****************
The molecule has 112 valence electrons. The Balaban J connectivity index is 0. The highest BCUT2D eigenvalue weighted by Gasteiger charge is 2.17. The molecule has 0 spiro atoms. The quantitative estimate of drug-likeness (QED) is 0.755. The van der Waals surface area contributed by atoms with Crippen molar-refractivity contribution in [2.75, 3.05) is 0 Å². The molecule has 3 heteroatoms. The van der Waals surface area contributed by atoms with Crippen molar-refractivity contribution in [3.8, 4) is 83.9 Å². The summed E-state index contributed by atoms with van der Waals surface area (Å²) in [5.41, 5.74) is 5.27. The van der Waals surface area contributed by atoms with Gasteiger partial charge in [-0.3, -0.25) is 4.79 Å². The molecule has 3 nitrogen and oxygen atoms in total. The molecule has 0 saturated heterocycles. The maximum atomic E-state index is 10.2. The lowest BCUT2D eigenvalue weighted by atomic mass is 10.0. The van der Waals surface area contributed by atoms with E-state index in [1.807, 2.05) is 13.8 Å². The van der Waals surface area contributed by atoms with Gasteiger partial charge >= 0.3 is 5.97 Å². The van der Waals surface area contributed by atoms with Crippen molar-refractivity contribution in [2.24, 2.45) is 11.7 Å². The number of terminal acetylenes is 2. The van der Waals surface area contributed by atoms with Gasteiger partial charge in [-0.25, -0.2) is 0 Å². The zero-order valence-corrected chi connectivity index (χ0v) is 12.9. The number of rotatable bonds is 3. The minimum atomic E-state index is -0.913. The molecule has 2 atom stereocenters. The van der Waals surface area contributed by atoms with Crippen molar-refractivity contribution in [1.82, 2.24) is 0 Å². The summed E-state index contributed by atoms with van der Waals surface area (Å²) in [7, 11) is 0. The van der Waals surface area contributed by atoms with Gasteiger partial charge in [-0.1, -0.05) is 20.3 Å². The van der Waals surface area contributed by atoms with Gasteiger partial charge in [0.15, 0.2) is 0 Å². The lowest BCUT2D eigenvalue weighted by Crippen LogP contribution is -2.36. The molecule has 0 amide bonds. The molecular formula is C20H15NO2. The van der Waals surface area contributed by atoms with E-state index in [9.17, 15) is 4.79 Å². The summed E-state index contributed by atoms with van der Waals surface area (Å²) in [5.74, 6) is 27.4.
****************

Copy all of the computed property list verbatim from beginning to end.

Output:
The molecule has 112 valence electrons. The Balaban J connectivity index is 0. The highest BCUT2D eigenvalue weighted by Gasteiger charge is 2.17. The molecule has 0 spiro atoms. The quantitative estimate of drug-likeness (QED) is 0.755. The van der Waals surface area contributed by atoms with Crippen molar-refractivity contribution in [2.75, 3.05) is 0 Å². The molecule has 3 heteroatoms. The van der Waals surface area contributed by atoms with Crippen molar-refractivity contribution in [3.8, 4) is 83.9 Å². The summed E-state index contributed by atoms with van der Waals surface area (Å²) in [5.41, 5.74) is 5.27. The van der Waals surface area contributed by atoms with Gasteiger partial charge in [-0.3, -0.25) is 4.79 Å². The molecule has 3 nitrogen and oxygen atoms in total. The molecule has 0 saturated heterocycles. The maximum atomic E-state index is 10.2. The lowest BCUT2D eigenvalue weighted by atomic mass is 10.0. The van der Waals surface area contributed by atoms with E-state index in [1.807, 2.05) is 13.8 Å². The van der Waals surface area contributed by atoms with Gasteiger partial charge >= 0.3 is 5.97 Å². The van der Waals surface area contributed by atoms with Crippen molar-refractivity contribution in [2.24, 2.45) is 11.7 Å². The number of terminal acetylenes is 2. The van der Waals surface area contributed by atoms with Gasteiger partial charge in [-0.25, -0.2) is 0 Å². The zero-order valence-corrected chi connectivity index (χ0v) is 12.9. The number of rotatable bonds is 3. The minimum atomic E-state index is -0.913. The molecule has 2 atom stereocenters. The van der Waals surface area contributed by atoms with Crippen molar-refractivity contribution in [1.82, 2.24) is 0 Å². The summed E-state index contributed by atoms with van der Waals surface area (Å²) in [7, 11) is 0. The van der Waals surface area contributed by atoms with Gasteiger partial charge in [-0.1, -0.05) is 20.3 Å². The van der Waals surface area contributed by atoms with Gasteiger partial charge in [0.15, 0.2) is 0 Å². The lowest BCUT2D eigenvalue weighted by Crippen LogP contribution is -2.36. The molecule has 0 amide bonds. The molecular formula is C20H15NO2. The van der Waals surface area contributed by atoms with E-state index in [9.17, 15) is 4.79 Å². The summed E-state index contributed by atoms with van der Waals surface area (Å²) in [5.74, 6) is 27.4.